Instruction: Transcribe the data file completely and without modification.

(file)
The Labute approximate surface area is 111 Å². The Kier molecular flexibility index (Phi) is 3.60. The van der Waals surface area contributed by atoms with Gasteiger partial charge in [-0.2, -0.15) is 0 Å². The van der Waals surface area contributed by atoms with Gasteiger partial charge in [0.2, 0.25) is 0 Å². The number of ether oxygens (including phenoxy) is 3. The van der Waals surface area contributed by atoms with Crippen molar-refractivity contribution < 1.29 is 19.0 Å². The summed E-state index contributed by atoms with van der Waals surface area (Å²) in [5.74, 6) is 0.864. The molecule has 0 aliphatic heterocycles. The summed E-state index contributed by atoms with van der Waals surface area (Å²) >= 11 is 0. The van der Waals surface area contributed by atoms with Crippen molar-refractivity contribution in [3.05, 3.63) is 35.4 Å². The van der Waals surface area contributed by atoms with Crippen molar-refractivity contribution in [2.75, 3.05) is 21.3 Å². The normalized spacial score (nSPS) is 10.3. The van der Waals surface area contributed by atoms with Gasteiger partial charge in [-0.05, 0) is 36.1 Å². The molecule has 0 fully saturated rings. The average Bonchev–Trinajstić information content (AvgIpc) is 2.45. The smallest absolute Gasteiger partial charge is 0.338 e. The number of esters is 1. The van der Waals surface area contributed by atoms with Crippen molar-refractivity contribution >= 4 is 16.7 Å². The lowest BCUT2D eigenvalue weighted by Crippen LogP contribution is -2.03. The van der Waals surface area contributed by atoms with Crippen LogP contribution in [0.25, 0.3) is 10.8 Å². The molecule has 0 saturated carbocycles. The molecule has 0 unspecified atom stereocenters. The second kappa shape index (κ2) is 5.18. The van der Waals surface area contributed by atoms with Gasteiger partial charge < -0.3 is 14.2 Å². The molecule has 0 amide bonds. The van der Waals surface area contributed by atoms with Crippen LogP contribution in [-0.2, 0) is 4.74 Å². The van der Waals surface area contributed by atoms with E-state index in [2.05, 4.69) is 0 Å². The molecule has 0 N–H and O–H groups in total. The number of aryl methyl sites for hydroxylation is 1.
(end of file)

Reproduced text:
The Labute approximate surface area is 111 Å². The Kier molecular flexibility index (Phi) is 3.60. The van der Waals surface area contributed by atoms with Gasteiger partial charge in [-0.2, -0.15) is 0 Å². The van der Waals surface area contributed by atoms with Gasteiger partial charge in [0.2, 0.25) is 0 Å². The number of ether oxygens (including phenoxy) is 3. The van der Waals surface area contributed by atoms with Crippen molar-refractivity contribution < 1.29 is 19.0 Å². The summed E-state index contributed by atoms with van der Waals surface area (Å²) in [5.74, 6) is 0.864. The molecule has 0 aliphatic heterocycles. The summed E-state index contributed by atoms with van der Waals surface area (Å²) >= 11 is 0. The van der Waals surface area contributed by atoms with Crippen molar-refractivity contribution in [3.05, 3.63) is 35.4 Å². The van der Waals surface area contributed by atoms with Crippen molar-refractivity contribution in [2.75, 3.05) is 21.3 Å². The normalized spacial score (nSPS) is 10.3. The van der Waals surface area contributed by atoms with Gasteiger partial charge in [-0.05, 0) is 36.1 Å². The molecule has 0 fully saturated rings. The average Bonchev–Trinajstić information content (AvgIpc) is 2.45. The smallest absolute Gasteiger partial charge is 0.338 e. The number of esters is 1. The van der Waals surface area contributed by atoms with Crippen molar-refractivity contribution >= 4 is 16.7 Å². The lowest BCUT2D eigenvalue weighted by Crippen LogP contribution is -2.03. The van der Waals surface area contributed by atoms with Crippen LogP contribution in [0.25, 0.3) is 10.8 Å². The molecule has 0 saturated carbocycles. The molecule has 0 unspecified atom stereocenters. The second kappa shape index (κ2) is 5.18. The van der Waals surface area contributed by atoms with Gasteiger partial charge < -0.3 is 14.2 Å². The molecule has 0 amide bonds. The van der Waals surface area contributed by atoms with Crippen LogP contribution in [-0.2, 0) is 4.74 Å². The van der Waals surface area contributed by atoms with E-state index in [2.05, 4.69) is 0 Å². The molecule has 0 N–H and O–H groups in total. The number of aryl methyl sites for hydroxylation is 1.